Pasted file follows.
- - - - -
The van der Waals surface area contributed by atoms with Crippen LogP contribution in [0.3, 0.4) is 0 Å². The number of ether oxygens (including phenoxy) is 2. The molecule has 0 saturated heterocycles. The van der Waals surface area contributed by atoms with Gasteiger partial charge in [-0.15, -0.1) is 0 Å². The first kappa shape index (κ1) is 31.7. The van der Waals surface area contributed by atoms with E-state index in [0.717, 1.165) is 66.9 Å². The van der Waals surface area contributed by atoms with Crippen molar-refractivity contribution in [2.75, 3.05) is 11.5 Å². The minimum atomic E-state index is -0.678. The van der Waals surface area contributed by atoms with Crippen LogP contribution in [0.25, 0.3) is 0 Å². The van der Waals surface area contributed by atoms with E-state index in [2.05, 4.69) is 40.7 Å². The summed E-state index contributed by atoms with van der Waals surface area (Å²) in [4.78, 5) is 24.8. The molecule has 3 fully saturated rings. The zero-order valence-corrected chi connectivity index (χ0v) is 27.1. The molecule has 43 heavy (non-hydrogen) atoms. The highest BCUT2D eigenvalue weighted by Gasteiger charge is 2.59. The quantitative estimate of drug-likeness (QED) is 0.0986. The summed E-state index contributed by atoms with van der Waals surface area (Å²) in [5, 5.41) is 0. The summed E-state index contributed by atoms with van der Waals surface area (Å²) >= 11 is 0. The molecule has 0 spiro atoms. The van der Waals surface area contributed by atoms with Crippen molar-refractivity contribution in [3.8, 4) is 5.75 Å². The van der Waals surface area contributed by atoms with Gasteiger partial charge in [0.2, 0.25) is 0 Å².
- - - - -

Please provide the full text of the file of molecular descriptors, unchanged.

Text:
The van der Waals surface area contributed by atoms with Crippen LogP contribution in [0.3, 0.4) is 0 Å². The number of ether oxygens (including phenoxy) is 2. The molecule has 0 saturated heterocycles. The van der Waals surface area contributed by atoms with Gasteiger partial charge in [-0.15, -0.1) is 0 Å². The first kappa shape index (κ1) is 31.7. The van der Waals surface area contributed by atoms with E-state index in [0.717, 1.165) is 66.9 Å². The van der Waals surface area contributed by atoms with Crippen molar-refractivity contribution in [2.75, 3.05) is 11.5 Å². The minimum atomic E-state index is -0.678. The van der Waals surface area contributed by atoms with Crippen LogP contribution in [0.25, 0.3) is 0 Å². The van der Waals surface area contributed by atoms with E-state index in [2.05, 4.69) is 40.7 Å². The summed E-state index contributed by atoms with van der Waals surface area (Å²) in [4.78, 5) is 24.8. The molecule has 3 fully saturated rings. The zero-order valence-corrected chi connectivity index (χ0v) is 27.1. The molecule has 43 heavy (non-hydrogen) atoms. The highest BCUT2D eigenvalue weighted by Gasteiger charge is 2.59. The quantitative estimate of drug-likeness (QED) is 0.0986. The summed E-state index contributed by atoms with van der Waals surface area (Å²) in [5, 5.41) is 0. The summed E-state index contributed by atoms with van der Waals surface area (Å²) >= 11 is 0. The molecule has 0 spiro atoms. The van der Waals surface area contributed by atoms with Crippen molar-refractivity contribution in [3.8, 4) is 5.75 Å². The van der Waals surface area contributed by atoms with Gasteiger partial charge in [0.2, 0.25) is 0 Å².